London Men's Convention ended a few hours ago. The subject was "Faithful". And, apparently, the Faithful One is me. Or at least that's how so much of it came across (the opening of Rico's talk excepted).
Men leaving the Albert Hall could be divided into those saying "Grrrrr" and those saying "Grrrrr".
The vast majority of Grrrrrs were resolutions towards godliness. And this time they really, really, really mean it. My Grrrr was frustration. A day spent together with men who want to hear the word of Christ. What glories we could have been singing about on the train home.
Instead, all the conversation was about ourselves - "Gosh, that was convicting." And all the tweets I've read have said "Tough", "Hard-hitting", "Challenging", even "Super-challenging." I found it none of those things. It is not tough to tell conservative evangelicals they need to repent more. It's really not. To tell bible guys who have paid good money to attend a conference called "Faithful" that they need to smarten up and get serious for Jesus is not challenging. It is boring. It is predictable. And it is the safest preaching imaginable. It is 100% guaranteed to be lapped up by all.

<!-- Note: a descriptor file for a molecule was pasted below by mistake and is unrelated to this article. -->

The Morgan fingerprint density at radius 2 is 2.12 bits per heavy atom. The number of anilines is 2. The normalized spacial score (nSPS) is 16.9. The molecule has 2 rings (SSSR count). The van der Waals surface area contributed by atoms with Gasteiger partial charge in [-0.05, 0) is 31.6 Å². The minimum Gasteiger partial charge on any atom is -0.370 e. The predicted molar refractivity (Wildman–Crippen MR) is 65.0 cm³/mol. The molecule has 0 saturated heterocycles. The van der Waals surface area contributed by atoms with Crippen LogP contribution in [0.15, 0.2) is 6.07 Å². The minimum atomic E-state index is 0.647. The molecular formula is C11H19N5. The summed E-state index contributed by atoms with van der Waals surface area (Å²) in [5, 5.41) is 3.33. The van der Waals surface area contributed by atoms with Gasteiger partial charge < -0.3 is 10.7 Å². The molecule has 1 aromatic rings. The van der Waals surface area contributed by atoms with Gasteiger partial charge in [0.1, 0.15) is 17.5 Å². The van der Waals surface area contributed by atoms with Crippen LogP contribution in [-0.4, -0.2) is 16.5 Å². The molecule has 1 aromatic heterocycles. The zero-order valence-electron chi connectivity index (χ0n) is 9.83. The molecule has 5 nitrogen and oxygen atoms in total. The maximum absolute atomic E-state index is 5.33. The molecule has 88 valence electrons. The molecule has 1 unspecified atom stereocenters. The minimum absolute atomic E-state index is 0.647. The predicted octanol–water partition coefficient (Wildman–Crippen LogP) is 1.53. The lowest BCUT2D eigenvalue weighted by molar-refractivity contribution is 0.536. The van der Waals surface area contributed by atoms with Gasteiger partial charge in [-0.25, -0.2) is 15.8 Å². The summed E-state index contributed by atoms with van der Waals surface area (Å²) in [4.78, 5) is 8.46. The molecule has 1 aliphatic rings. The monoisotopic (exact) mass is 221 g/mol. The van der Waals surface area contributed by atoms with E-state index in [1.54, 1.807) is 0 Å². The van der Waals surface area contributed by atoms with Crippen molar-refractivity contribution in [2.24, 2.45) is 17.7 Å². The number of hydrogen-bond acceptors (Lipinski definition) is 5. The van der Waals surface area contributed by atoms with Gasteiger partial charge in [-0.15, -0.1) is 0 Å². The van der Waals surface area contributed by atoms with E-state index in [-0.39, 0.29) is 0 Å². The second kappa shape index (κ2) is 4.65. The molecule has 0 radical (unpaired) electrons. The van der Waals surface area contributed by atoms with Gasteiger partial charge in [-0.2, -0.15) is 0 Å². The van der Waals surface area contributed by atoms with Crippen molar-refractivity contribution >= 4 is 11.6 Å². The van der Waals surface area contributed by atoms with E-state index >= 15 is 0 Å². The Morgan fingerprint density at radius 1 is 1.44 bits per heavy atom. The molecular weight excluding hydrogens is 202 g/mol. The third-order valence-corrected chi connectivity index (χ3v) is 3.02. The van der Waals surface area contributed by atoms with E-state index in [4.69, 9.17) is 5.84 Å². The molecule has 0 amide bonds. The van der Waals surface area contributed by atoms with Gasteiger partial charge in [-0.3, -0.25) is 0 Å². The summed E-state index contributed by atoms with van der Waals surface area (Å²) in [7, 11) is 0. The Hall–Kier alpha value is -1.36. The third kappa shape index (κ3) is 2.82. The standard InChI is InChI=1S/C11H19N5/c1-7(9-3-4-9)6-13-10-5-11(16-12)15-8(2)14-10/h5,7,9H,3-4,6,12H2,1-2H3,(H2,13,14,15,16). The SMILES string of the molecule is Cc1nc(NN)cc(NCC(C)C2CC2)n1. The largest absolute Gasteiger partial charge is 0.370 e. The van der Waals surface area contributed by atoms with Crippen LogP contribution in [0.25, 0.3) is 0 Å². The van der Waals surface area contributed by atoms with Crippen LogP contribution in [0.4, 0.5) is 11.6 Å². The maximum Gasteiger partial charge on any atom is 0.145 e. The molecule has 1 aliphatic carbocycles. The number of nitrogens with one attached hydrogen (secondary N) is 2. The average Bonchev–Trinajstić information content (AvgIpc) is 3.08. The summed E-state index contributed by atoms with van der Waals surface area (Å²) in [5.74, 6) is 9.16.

Preaching the free grace of Jesus for sinners - that would be challenging. Mega-challenging I'd say. That would get the tweets in a flutter. That would produce resistance and angry opposition. But it'd also get people talking about Jesus.
If you were there, you might disagree with my assessment of the day. You might disagree with my theology. But my one plea is this - even if you want to argue that men need pep rallies like this in order to be "faithful" - don't pretend that it's brave to preach like that. It is not brave to preach law. It's brave to preach gospel.